Newspaper article International New York Times

Richard Corliss, High-Spirited Movie Critic for Time, Dies at 71

Newspaper article International New York Times

Richard Corliss, High-Spirited Movie Critic for Time, Dies at 71

Article excerpt

Mr. Corliss was known for his firm opinions and punchy prose, melding the forthright Time style and its compact format to a joy in deadline invention.

Richard Corliss, whose well-informed and spirited movie reviews appeared in Time magazine for 35 years, died on Thursday in Manhattan. He was 71.

His wife, Mary, said the cause was complications of a stroke. He had been in a hospice care center.

A prolific contributor to Time who also wrote profiles, essays on popular culture, and television and theater reviews, Mr. Corliss was known for his firm opinions and punchy prose, melding the forthright Time style and its compact format to a joy in deadline invention.

An unabashed movie fan who believed that a couple of hours in a theater was time well spent no matter what the movie was -- "Everything is worth seeing," he often said, as Time's Richard Zoglin wrote in an obituary on the magazine's website -- he was nonetheless hardly a pushover as a critic, and he occasionally relished the contrarian view.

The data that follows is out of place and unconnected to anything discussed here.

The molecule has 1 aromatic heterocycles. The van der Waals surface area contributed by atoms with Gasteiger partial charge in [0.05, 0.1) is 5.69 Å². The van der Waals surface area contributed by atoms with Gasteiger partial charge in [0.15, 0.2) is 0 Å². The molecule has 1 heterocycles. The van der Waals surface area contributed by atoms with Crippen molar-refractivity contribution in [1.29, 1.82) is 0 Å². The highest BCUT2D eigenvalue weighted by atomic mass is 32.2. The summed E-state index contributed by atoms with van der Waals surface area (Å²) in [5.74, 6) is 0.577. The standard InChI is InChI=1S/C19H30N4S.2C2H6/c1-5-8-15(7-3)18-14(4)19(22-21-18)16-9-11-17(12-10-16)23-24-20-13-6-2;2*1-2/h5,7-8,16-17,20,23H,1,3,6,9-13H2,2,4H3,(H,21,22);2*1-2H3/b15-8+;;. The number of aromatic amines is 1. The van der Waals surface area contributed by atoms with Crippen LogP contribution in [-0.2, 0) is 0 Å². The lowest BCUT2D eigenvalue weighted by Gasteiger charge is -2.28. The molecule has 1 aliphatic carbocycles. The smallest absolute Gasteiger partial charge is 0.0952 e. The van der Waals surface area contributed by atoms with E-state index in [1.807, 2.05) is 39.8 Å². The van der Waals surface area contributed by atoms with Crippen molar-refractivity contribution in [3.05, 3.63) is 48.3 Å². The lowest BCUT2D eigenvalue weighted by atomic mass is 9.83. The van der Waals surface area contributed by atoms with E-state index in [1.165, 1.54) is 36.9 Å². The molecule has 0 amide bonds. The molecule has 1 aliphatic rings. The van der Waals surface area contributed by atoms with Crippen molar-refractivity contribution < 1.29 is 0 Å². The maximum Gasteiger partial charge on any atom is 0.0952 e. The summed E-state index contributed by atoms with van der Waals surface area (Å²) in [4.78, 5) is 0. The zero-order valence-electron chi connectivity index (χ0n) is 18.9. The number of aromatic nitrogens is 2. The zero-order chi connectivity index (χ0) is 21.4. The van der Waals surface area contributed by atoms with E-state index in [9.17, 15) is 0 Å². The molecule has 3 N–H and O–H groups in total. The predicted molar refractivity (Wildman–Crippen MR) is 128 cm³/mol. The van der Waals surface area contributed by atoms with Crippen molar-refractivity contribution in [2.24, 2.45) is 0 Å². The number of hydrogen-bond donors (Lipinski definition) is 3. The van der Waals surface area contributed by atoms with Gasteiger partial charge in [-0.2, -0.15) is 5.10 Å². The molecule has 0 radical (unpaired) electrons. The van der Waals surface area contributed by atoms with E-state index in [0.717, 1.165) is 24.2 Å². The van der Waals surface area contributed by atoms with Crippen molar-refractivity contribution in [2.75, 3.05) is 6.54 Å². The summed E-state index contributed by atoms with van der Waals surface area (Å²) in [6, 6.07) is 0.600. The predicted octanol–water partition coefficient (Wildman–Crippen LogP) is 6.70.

Among the popular films he disdained were Robert Altman's "M*A*S*H," the basis for the television show about American Army surgeons during the Korean War, about which he wrote in The New York Times (before his tenure at Time began) that the supposedly charming and mischievous protagonists were boorish bullies; "Titanic," the James Cameron hit whose special effects Mr. Corliss praised but whose dramatic storytelling he panned, and whose economic prospects he got spectacularly wrong ("Dead in the water," he predicted); "A Chorus Line," Richard Attenborough's adaptation of the long-running Broadway musical that Mr. Corliss found, at best, inoffensive; and "The Full Monty," the British comedy about laid-off steelworkers who concoct a striptease act, which he condemned as a formulaically sentimental audience-pleaser, lumping it with "Ghost," "Cinema Paradiso" and other, in his phrase, "masterpieces of emotional pornography."

Even so, Mr. Corliss's work shone brightest when he could vent his eclectic enthusiasms, from George Lucas and Quentin Tarantino to Ingmar Bergman and Francois Truffaut, from Chinese kung fu films to Disney animation, from high-minded, ambience-saturated dramas like Anthony Minghella's "The English Patient" to quirky teenage tales like John Hughes's "The Breakfast Club."

Mr. Corliss promoted screenwriters against the headwind of opinion that said movies were made by auteur directors. He expressed adoration of movie stars as different as James Stewart and Cameron Diaz. In a 1985 review of the comedy-thriller "Into the Night," he described Michelle Pfeiffer as "drop-dead gorgeous," helping to popularize the phrase. …

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